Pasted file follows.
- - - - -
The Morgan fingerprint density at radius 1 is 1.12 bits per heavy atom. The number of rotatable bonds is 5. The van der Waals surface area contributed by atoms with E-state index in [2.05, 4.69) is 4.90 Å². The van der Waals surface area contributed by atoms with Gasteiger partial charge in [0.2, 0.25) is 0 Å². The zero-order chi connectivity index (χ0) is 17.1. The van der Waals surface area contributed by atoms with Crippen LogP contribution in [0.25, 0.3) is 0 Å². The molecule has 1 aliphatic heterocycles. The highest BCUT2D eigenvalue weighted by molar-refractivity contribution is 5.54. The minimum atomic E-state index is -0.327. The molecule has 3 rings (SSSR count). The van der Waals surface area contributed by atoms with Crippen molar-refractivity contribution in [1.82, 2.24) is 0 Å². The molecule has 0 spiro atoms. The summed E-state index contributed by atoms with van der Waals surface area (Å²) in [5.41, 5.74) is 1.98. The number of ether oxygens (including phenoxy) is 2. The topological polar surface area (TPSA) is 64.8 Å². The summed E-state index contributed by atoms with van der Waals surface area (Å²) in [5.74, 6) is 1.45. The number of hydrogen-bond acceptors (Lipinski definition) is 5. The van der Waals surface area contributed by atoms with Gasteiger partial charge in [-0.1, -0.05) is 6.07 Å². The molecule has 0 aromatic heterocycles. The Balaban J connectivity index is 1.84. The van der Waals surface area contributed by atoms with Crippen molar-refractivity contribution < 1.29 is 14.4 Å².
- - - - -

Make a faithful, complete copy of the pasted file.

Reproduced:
The Morgan fingerprint density at radius 1 is 1.12 bits per heavy atom. The number of rotatable bonds is 5. The van der Waals surface area contributed by atoms with E-state index in [2.05, 4.69) is 4.90 Å². The van der Waals surface area contributed by atoms with Gasteiger partial charge in [0.2, 0.25) is 0 Å². The zero-order chi connectivity index (χ0) is 17.1. The van der Waals surface area contributed by atoms with Crippen LogP contribution in [0.25, 0.3) is 0 Å². The molecule has 1 aliphatic heterocycles. The highest BCUT2D eigenvalue weighted by molar-refractivity contribution is 5.54. The minimum atomic E-state index is -0.327. The molecule has 3 rings (SSSR count). The van der Waals surface area contributed by atoms with Crippen molar-refractivity contribution in [1.82, 2.24) is 0 Å². The molecule has 0 spiro atoms. The summed E-state index contributed by atoms with van der Waals surface area (Å²) in [5.41, 5.74) is 1.98. The number of ether oxygens (including phenoxy) is 2. The topological polar surface area (TPSA) is 64.8 Å². The summed E-state index contributed by atoms with van der Waals surface area (Å²) in [5.74, 6) is 1.45. The number of hydrogen-bond acceptors (Lipinski definition) is 5. The van der Waals surface area contributed by atoms with Gasteiger partial charge in [-0.1, -0.05) is 6.07 Å². The molecule has 0 aromatic heterocycles. The Balaban J connectivity index is 1.84. The van der Waals surface area contributed by atoms with Crippen molar-refractivity contribution < 1.29 is 14.4 Å².